I recently did some testing of a few of the different moto navigation apps.
NaviRider: The "beta" navigation feature seems to work OK. It show on the screen the next turn and the distance to the next turn, but lack of audio cues sucks. Without audio cues, it's almost as useless as follow-the-line navigation.
It records your track while navigating you, which is nice. But once recorded, I don't see a way to export the track.
Rever: It is purely a "follow the line" navigator. Not even text for next turn or how far. You have to stare at the screen the whole time to not miss a turn, and no street names as guidance for which turn you want.
It can record your track, and you can import tracks or share tracks within the platform. Exporting a GPX and turn-by-turn directions are paid features. Requires a monthly subscription. I have not tested them yet.
Riser: Doesn't do navigation in the sense that I can't find a way to tell it what destination I want, but it can auto-generate some twisty ride plans that take you in a loop. Seems useful if you just want to go for a ride and don't really know/care where. I think it does record your track, but I'm not sure if the recorded track can be exported yet.
EatSleepRide: Does not appear to provide a route planning solution, just a track recorder. I haven't tested if the recorded track can be exported. I honestly don't see a lot of value to ESR.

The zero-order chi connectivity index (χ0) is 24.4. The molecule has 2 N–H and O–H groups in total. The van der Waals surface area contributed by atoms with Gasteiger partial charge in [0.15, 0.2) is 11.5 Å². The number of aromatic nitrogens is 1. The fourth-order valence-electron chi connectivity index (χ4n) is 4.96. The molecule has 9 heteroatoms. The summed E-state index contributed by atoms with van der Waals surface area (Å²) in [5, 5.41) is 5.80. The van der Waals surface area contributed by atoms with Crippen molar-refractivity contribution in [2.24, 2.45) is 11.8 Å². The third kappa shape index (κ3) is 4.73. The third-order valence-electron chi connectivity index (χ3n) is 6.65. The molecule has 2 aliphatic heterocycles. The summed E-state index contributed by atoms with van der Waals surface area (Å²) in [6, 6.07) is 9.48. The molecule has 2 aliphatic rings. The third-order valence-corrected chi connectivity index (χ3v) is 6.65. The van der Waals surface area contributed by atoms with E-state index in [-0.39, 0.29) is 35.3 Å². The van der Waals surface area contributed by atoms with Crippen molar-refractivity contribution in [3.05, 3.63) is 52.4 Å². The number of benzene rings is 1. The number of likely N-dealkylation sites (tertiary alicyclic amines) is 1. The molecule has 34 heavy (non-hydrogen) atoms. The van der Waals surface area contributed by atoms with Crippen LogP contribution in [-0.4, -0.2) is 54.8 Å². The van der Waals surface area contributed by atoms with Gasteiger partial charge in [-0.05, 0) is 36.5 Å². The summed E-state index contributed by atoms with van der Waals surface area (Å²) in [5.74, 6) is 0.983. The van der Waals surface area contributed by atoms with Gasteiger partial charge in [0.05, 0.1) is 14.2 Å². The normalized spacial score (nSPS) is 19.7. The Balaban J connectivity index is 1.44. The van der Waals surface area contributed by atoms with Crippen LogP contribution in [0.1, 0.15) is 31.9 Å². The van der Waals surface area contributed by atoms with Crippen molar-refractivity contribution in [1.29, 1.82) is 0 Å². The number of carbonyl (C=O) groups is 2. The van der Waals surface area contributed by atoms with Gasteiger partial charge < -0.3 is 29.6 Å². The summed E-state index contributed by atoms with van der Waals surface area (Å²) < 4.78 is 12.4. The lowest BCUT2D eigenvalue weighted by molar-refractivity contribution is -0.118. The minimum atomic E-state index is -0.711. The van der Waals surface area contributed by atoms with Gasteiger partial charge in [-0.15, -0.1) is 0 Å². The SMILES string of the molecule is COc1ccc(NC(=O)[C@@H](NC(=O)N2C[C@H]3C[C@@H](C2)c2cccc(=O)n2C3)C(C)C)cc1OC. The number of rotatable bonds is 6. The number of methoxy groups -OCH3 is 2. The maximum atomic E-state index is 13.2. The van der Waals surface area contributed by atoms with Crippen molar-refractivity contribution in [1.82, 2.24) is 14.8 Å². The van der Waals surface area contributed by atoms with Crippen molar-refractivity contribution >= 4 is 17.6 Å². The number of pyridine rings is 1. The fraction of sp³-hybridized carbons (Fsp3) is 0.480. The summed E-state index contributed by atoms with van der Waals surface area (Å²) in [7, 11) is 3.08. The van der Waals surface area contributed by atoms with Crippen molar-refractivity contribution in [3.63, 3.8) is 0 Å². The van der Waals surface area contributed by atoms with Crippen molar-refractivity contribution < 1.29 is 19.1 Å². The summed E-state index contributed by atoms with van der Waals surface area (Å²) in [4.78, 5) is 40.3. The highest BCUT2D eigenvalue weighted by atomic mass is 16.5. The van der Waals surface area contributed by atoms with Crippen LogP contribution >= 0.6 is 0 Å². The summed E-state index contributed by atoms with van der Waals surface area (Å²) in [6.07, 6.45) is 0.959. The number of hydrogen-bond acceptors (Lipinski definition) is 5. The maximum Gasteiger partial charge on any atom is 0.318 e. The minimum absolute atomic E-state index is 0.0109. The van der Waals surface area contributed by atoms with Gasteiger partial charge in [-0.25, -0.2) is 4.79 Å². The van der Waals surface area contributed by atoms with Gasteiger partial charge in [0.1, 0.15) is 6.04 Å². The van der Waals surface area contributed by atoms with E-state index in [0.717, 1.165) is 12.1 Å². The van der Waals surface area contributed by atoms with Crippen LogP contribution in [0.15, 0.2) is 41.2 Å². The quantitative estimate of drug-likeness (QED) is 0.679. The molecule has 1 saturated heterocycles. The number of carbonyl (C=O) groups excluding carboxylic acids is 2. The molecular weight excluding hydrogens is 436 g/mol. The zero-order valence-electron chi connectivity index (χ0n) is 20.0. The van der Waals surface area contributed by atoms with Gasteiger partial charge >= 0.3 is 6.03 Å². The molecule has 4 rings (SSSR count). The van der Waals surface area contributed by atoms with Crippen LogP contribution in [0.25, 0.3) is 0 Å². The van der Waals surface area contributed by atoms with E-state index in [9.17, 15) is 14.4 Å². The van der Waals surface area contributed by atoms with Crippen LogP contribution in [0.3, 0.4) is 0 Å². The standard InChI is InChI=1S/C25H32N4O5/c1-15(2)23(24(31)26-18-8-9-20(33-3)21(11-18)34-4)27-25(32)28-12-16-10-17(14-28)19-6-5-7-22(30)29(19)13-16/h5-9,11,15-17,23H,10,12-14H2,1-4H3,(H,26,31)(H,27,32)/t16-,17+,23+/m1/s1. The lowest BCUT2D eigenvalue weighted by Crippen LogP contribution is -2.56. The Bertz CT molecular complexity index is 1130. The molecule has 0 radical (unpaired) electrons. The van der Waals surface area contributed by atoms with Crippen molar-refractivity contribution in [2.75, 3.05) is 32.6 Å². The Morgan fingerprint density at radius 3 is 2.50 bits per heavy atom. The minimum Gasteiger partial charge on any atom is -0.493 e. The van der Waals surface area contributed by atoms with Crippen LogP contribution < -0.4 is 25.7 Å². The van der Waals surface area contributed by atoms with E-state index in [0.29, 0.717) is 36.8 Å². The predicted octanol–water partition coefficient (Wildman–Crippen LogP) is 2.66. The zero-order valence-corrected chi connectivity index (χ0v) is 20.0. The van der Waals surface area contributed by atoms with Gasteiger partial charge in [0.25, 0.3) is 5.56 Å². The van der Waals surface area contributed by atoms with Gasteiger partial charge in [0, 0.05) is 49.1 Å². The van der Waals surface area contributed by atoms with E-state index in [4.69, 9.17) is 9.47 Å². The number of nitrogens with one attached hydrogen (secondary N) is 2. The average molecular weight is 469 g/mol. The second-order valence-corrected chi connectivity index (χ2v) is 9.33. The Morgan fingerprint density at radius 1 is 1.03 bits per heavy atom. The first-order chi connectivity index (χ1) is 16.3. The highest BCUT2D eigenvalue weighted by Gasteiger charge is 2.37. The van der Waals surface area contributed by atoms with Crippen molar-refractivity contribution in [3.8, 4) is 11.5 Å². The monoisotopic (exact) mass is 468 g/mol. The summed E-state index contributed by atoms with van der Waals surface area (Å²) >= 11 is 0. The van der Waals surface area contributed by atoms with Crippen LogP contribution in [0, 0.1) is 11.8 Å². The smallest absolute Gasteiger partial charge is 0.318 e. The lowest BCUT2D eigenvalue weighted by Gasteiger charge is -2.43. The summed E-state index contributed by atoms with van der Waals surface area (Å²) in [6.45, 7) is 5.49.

The next question I plan to investigate is how best to navigate routes that I've planned here on M-By-MC. Yermo
has given me some pointers on apps and techniques. I've also looked up a few others that I'd like to test. To start with: Maps.me, OsmAnd, OruxMaps.
One other nifty app I've found is Kampnik, which claims to list details on campsites across the country. On the Minneapolis trip I brought camping gear with me expecting to camp, but found that most of the campgrounds I could look up online were just as expensive as Motel 6, but with less amenities. So I didn't end up camping until the very last night of the trip before arriving home. Hopefully Kampnik can find me some cheaper camping spots.
My old methodology was using mymaps.google.com for the brain storming and planning, then exporting route segments to Google Maps or Waze. I like that MyMaps allows you to import routes or tracks as separate layers, and to create/annotate points of interest. You can then enable Google Maps to overlay your MyMaps POIs and tracks on top of your Google Maps view. While you're in planning mode, the rich "places" database of Google Maps is helpful for finding potential stops in the vicinity of your route. You can also share and embed MyMaps maps.
For example, this was my planning map for the Minneapolis trip.